40. Once in the distant tissue site, the process of metastatic tumor development depends on the establishment of blood vessels and specific growth factors that promote proliferation of the tumor cells. Tumor cells as well as other cells in the microenvironment secrete factors that enable the development of new blood vessels within the tumor, a process termed angiogenesis. Q: Enumerate at least 2 angiogenic factors? • The presence of stimulatory or inhibitor growth factors correlates with the site-specific pattern of metastasis. For example, a potent growth-stimulating factor has been isolated from lung tissue, and stromal cells in bone have been shown to produce a factor that stimulates growth of prostatic cancer cells.

  41. Tumor growth • Once cells have an adequate blood supply, the rate of tissue growth in normal and cancerous tissue depends on three factors: • The number of cells that are dividing through the cell cycle. • The duration of the cell cycle. • The number of cells that are being lost relative to the number of new cells being produced. • One of the reasons cancerous tumors often seem to grow so rapidly relates to the size of the cell pool that is actively engaged in cycling. • cancer cells do not die on schedule and growth factors prevent cells from exiting the cycle cell and entering the G0 phase. Thus, a greater percentage of cells are actively engaged in cycling than occurs in normal tissue.

  42. Tumor growth • The ratio of dividing cells to resting cells in a tissue mass is called the growth fraction. The doubling time is the length of time it takes for the total mass of cells in a tumor to double. As the growth fraction increases, the doubling time decreases. • When normal tissues reach their adult size, equilibrium between cell birth and cell death is reached. Cancer cells, however, continue to divide until limitations in blood supply and nutrients inhibit their growth. When this happens, the doubling time for cancer cells decreases. • a tumor usually is undetectable until it has doubled 30 times and contains more than 1 billion cells. At this point, it is approximately 1 cm. After 35 doublings, the mass contains more than 1 trillion cells, which is a sufficient number to kill the host.

  43. Etiology of Cancer • The causes of cancers are very diverse and complex. It is useful to discuss causation in terms of • The genetic and molecular: mechanisms that are involved and that characterize the transformation of normal cells to cancer cells. (2) The external and more contextual factors such as age, heredity, and environmental agents that contribute to the development and progression of cancer. Together, both mechanisms contribute to a multidimensional web of causation by which cancers develop and progress over time.

  44. Genetic and Molecular Basis of Cancer

  45. Genetic and Molecular Basis of Cancer The molecular pathogenesis of most cancers is thought to originate with genetic damage or mutation with resultant changes in cell physiology that transform a normally functioning cell into a cancer cell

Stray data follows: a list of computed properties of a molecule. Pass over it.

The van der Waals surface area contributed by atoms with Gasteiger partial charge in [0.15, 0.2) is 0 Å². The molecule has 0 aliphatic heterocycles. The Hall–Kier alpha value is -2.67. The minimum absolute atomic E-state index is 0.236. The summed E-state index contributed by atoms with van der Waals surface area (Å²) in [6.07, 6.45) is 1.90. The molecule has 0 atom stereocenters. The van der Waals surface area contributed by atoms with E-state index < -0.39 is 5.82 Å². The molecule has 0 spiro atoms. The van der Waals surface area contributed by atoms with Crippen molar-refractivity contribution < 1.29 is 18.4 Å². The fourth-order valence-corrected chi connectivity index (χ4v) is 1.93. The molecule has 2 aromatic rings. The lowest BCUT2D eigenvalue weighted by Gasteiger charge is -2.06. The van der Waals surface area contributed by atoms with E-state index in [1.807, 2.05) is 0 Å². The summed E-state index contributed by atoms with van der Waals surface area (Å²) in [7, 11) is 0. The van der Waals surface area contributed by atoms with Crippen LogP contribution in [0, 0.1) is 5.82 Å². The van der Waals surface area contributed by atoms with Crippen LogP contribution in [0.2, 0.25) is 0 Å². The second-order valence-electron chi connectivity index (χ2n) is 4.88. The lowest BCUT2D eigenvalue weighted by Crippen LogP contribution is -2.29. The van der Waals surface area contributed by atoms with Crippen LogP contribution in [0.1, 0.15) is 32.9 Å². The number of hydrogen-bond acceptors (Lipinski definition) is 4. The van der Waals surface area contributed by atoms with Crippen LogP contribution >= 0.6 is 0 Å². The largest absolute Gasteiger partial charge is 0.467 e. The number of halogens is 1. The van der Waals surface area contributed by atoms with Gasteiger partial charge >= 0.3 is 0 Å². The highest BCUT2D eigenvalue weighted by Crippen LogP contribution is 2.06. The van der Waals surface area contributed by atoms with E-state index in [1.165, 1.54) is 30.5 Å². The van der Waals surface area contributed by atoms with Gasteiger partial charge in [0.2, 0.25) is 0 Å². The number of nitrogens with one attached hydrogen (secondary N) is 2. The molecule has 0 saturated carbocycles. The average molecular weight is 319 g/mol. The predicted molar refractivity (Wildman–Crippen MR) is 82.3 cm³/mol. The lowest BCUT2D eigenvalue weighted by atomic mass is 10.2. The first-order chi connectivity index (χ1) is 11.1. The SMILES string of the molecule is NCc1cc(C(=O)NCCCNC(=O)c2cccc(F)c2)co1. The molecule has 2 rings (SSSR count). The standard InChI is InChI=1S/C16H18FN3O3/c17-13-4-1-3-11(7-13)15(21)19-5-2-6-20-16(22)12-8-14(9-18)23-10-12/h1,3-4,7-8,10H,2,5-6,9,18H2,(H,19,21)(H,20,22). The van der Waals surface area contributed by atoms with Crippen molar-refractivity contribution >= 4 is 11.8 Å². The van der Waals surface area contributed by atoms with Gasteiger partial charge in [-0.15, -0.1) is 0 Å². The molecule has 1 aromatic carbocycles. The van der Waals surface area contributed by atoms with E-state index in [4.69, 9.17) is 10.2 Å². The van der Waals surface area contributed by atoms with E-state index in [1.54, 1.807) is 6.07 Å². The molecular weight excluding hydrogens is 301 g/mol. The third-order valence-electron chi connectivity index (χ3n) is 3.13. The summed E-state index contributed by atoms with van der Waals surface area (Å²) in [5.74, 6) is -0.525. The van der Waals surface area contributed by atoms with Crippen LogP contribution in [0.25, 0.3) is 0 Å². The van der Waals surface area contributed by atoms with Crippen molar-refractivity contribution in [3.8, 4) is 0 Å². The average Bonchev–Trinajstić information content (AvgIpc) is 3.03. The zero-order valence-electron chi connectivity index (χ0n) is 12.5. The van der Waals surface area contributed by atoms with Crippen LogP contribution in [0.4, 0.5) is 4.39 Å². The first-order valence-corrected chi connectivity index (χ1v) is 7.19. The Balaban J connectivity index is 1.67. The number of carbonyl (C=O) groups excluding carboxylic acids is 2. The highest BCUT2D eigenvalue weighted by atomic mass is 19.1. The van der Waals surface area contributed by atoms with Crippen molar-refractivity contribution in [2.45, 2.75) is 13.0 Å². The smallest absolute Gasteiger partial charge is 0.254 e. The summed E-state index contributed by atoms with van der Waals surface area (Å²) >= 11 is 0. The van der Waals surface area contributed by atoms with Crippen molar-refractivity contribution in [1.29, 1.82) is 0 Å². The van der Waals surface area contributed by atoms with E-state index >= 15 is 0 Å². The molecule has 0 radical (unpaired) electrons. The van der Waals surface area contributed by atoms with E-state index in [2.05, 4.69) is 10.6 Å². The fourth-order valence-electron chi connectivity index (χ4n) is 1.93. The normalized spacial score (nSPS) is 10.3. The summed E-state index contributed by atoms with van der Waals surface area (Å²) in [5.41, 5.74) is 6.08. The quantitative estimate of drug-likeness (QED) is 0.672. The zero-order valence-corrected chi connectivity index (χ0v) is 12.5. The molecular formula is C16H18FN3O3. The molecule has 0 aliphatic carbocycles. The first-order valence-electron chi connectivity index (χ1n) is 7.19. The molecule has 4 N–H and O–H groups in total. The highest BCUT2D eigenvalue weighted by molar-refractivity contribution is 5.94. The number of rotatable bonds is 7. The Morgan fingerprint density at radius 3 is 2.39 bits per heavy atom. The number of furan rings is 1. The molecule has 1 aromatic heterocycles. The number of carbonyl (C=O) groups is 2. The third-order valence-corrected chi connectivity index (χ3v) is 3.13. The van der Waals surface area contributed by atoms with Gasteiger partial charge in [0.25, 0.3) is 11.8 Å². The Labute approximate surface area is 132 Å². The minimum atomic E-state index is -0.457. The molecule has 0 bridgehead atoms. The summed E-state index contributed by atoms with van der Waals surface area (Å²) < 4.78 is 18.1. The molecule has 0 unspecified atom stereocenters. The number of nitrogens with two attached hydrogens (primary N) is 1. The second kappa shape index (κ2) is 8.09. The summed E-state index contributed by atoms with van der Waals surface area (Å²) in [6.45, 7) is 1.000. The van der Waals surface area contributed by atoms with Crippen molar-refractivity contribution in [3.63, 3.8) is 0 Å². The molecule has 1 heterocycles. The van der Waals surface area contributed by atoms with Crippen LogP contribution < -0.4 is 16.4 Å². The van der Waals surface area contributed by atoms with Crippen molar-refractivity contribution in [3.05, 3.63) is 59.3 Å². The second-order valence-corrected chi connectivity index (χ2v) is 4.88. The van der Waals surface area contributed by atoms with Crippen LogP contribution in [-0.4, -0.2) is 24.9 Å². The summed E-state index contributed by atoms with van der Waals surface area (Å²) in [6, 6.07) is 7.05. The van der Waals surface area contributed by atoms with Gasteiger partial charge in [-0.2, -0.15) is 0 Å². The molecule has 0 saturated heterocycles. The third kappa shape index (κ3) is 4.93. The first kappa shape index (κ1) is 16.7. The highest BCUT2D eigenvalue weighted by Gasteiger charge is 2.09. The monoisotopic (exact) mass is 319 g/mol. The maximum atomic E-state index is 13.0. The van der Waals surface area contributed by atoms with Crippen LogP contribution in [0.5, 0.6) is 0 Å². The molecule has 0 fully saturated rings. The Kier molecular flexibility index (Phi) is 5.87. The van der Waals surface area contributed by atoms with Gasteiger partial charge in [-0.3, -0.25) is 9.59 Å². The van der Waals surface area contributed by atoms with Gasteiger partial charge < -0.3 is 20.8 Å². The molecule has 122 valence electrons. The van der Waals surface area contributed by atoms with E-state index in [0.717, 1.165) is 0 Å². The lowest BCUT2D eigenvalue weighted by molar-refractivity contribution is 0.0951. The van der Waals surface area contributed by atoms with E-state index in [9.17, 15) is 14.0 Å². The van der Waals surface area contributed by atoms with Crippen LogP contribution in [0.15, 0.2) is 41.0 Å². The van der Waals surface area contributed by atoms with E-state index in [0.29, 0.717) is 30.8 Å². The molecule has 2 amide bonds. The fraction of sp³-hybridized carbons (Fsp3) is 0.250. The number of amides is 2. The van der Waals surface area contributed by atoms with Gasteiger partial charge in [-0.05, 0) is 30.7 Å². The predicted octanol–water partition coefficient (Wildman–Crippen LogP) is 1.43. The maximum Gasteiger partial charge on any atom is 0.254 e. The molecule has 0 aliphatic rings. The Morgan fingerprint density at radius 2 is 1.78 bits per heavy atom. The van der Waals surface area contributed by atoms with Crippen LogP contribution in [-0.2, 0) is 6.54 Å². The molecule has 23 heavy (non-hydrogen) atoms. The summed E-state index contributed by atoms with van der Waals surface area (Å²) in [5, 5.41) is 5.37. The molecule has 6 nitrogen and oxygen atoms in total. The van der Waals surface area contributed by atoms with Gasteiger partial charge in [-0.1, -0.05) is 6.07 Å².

46. Cancer-Associated Genes • Most cancer-associated genes can be classified into two broad categories based on both increases the risk for cancer • 1) gene over-activity • 2) gene under-activity

  47. Cancer-Associated Genes • The category associated with gene over-activity is proto-oncogenes (which are normal genes that become cancer-causing oncogenes if mutated ) Proto-oncogenes encode for normal cell proteins such as growth factors, growth factor receptors and transcription factors • The category associated with gene under-activity comprises the tumor suppressor genes .

  48. Cancer-Associated Genes • Tumor suppressor genes include 1) retinoblastoma (RB) gene (which normally prevents cell division ): Loss of RB activity may accelerate the cell cycle and lead to increased cell proliferation. 2) the TP53 gene (which normally becomes activated in DNA-damaged cells to initiate apoptosis ) : inactivity of TP53 may increase the survival of DNA-damaged cells.

  49. Genetic Events Leading to Oncogene Formation or Activation I-Point mutation : a common event is a in which there is a single nucleotide base change due to an insertion, deletion, or substitution. • An example of an oncogene caused by point mutations is the ras oncogene, which has been found in many cancers • Members of the ras proto-oncogene family are important signal-relaying proteins that transmit growth signals to the nucleus, so activation of the ras oncogene can increase cell proliferation.

  50. Genetic Events Leading to Oncogene Formation or Activation II-Chromosomal translocationshave traditionally been associated with cancers such as Burkitt lymphoma and chronic myelogenous leukemia (CML). In Burkitt lymphoma, the myc proto-oncogene, which encodes a growth signal protein, is translocated from its normal position on chromosome 8 to chromosome 14, placing it at the site of an immunoglobulin gene. in CML The outcome of the translocation is the appearance of the so-called Philadelphia chromosome involving chromosomes 9 and 22 and the formation of an abnormal fusion protein that promotes cell proliferation